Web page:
Obama to Reassure Baltic States Worried About Russia, In this article in The Wall Street Journal, Charles Kupchan, the White House's senior director for European affairs, says: "Russia, don't even think about messing around in Estonia or in any of the Baltic areas in the same way that you have been messing around in Ukraine." "Mr. Obama's travels to Estonia and the NATO summit are a two-pronged approach to convey to the Russians that their behavior is unacceptable, Mr. Kupchan said Friday."
Obama Just Made the Ultimate Commitment to Eastern Europe, David Frum at The Atlantic says President Obama delivered the most important promise about European security in the post-cold war era in Estonia yesterday:
Just this past week, NATO agreed to form a new “very high-readiness” brigade that could quickly deploy anywhere in Eastern Europe. Meanwhile, U.S.-led sanctions are exerting an ever-tightening grip on the Russian economy. Earlier this week, one gas-industry insider told The Financial Times that without access to U.S. technology, Russia’s hopes to develop a liquefied natural-gas industry would be squashed “like a bug.”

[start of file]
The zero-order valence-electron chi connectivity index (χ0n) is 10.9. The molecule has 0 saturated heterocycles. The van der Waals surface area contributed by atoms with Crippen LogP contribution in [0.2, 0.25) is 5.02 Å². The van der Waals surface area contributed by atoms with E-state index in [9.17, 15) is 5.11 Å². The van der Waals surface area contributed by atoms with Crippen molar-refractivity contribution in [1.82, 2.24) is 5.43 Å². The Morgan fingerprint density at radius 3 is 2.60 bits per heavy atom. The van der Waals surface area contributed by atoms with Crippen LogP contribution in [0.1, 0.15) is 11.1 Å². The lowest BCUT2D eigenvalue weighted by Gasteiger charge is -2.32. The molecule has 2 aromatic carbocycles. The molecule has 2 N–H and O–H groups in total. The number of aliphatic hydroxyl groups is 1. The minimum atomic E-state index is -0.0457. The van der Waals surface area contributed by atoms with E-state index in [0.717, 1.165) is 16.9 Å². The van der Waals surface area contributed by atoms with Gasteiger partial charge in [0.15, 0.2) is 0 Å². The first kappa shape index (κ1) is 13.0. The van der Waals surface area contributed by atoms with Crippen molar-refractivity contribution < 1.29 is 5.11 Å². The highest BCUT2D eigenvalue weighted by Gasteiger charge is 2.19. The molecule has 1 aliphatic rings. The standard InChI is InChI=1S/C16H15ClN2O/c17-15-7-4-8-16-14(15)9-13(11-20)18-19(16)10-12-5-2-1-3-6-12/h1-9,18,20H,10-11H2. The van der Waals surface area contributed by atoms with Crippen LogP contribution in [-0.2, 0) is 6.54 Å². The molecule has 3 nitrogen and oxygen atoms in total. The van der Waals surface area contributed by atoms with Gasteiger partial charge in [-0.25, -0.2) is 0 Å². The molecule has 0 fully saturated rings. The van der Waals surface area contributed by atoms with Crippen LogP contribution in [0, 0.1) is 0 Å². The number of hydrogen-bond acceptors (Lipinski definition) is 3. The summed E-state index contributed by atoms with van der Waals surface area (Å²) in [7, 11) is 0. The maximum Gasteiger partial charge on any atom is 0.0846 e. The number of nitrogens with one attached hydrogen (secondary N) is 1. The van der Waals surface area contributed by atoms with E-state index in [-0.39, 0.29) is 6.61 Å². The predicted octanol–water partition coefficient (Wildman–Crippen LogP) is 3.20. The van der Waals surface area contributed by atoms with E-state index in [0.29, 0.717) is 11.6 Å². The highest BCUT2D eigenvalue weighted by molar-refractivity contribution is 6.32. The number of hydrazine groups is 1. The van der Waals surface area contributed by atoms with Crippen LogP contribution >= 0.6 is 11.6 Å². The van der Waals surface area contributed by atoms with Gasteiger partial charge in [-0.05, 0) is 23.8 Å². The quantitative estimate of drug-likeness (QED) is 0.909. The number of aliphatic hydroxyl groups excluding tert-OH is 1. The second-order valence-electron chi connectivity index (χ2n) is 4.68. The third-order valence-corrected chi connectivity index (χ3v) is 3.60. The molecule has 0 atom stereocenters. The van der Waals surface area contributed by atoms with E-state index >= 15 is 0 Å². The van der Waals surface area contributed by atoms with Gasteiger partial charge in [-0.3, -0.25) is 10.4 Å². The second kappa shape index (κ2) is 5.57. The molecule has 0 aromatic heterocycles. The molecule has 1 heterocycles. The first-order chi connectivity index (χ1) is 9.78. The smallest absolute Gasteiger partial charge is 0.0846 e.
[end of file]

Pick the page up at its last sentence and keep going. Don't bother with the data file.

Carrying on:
That all sent a message, but only indirectly. The direct message came on Wednesday, in Tallinn, Estonia, in the sharpest language any U.S. president has used toward Russia since Ronald Reagan upbraided the Evil Empire. One by one, President Obama repudiated the lies Vladimir Putin has told about Ukraine: that the Ukrainians somehow provoked the invasion, that they are Nazis, that their freely elected government is somehow illegal. He rejected Russia’s claim that it has some sphere of influence in Ukraine, some right of veto over Ukrainian constitutional arrangements. And he forcefully assured Estonians—and all NATO’s new allies—that waging war on them meant waging war on the United States. “[T]he defense of Tallinn and Riga and Vilnius is just as important as the defense of Berlin and Paris and London,” Obama said. “Article 5 is crystal clear. An attack on one is an attack on all. So if, in such a moment, you ever ask again, who’ll come to help, you’ll know the answer: the NATO alliance, including the armed forces of the United States of America, right here, present, now”.